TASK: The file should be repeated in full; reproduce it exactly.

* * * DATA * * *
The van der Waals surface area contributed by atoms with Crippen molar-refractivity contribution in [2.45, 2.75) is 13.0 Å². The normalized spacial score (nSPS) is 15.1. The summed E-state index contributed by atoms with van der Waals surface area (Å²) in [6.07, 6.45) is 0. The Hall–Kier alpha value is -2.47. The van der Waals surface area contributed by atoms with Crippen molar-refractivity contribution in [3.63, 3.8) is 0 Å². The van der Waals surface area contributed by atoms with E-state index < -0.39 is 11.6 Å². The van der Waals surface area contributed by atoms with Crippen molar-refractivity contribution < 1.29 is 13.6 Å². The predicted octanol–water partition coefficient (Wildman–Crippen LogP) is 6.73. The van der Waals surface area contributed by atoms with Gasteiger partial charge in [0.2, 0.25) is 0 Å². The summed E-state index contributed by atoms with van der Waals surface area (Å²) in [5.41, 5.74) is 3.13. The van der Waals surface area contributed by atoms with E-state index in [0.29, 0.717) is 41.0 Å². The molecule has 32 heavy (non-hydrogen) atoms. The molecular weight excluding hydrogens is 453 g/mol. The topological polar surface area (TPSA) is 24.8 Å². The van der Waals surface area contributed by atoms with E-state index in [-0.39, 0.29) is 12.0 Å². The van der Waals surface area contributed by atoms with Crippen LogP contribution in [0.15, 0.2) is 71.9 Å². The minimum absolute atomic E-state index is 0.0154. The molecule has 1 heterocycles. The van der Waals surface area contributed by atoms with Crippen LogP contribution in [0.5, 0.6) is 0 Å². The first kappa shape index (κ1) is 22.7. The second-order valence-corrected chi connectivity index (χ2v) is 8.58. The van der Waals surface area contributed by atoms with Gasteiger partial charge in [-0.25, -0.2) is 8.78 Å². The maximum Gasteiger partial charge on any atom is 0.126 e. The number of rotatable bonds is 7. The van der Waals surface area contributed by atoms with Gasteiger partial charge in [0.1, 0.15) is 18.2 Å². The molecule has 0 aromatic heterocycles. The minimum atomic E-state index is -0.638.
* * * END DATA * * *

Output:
The van der Waals surface area contributed by atoms with Crippen molar-refractivity contribution in [2.45, 2.75) is 13.0 Å². The normalized spacial score (nSPS) is 15.1. The summed E-state index contributed by atoms with van der Waals surface area (Å²) in [6.07, 6.45) is 0. The Hall–Kier alpha value is -2.47. The van der Waals surface area contributed by atoms with Crippen molar-refractivity contribution in [3.63, 3.8) is 0 Å². The van der Waals surface area contributed by atoms with E-state index < -0.39 is 11.6 Å². The van der Waals surface area contributed by atoms with Crippen molar-refractivity contribution < 1.29 is 13.6 Å². The predicted octanol–water partition coefficient (Wildman–Crippen LogP) is 6.73. The van der Waals surface area contributed by atoms with Gasteiger partial charge in [0.2, 0.25) is 0 Å². The summed E-state index contributed by atoms with van der Waals surface area (Å²) in [5.41, 5.74) is 3.13. The van der Waals surface area contributed by atoms with E-state index in [0.29, 0.717) is 41.0 Å². The molecule has 32 heavy (non-hydrogen) atoms. The molecular weight excluding hydrogens is 453 g/mol. The topological polar surface area (TPSA) is 24.8 Å². The van der Waals surface area contributed by atoms with E-state index in [-0.39, 0.29) is 12.0 Å². The van der Waals surface area contributed by atoms with Crippen LogP contribution in [0.15, 0.2) is 71.9 Å². The minimum absolute atomic E-state index is 0.0154. The molecule has 1 heterocycles. The van der Waals surface area contributed by atoms with Crippen LogP contribution in [0.5, 0.6) is 0 Å². The first kappa shape index (κ1) is 22.7. The second-order valence-corrected chi connectivity index (χ2v) is 8.58. The van der Waals surface area contributed by atoms with Gasteiger partial charge in [-0.25, -0.2) is 8.78 Å². The maximum Gasteiger partial charge on any atom is 0.126 e. The number of rotatable bonds is 7. The van der Waals surface area contributed by atoms with Gasteiger partial charge in [0.1, 0.15) is 18.2 Å². The molecule has 0 aromatic heterocycles. The minimum atomic E-state index is -0.638.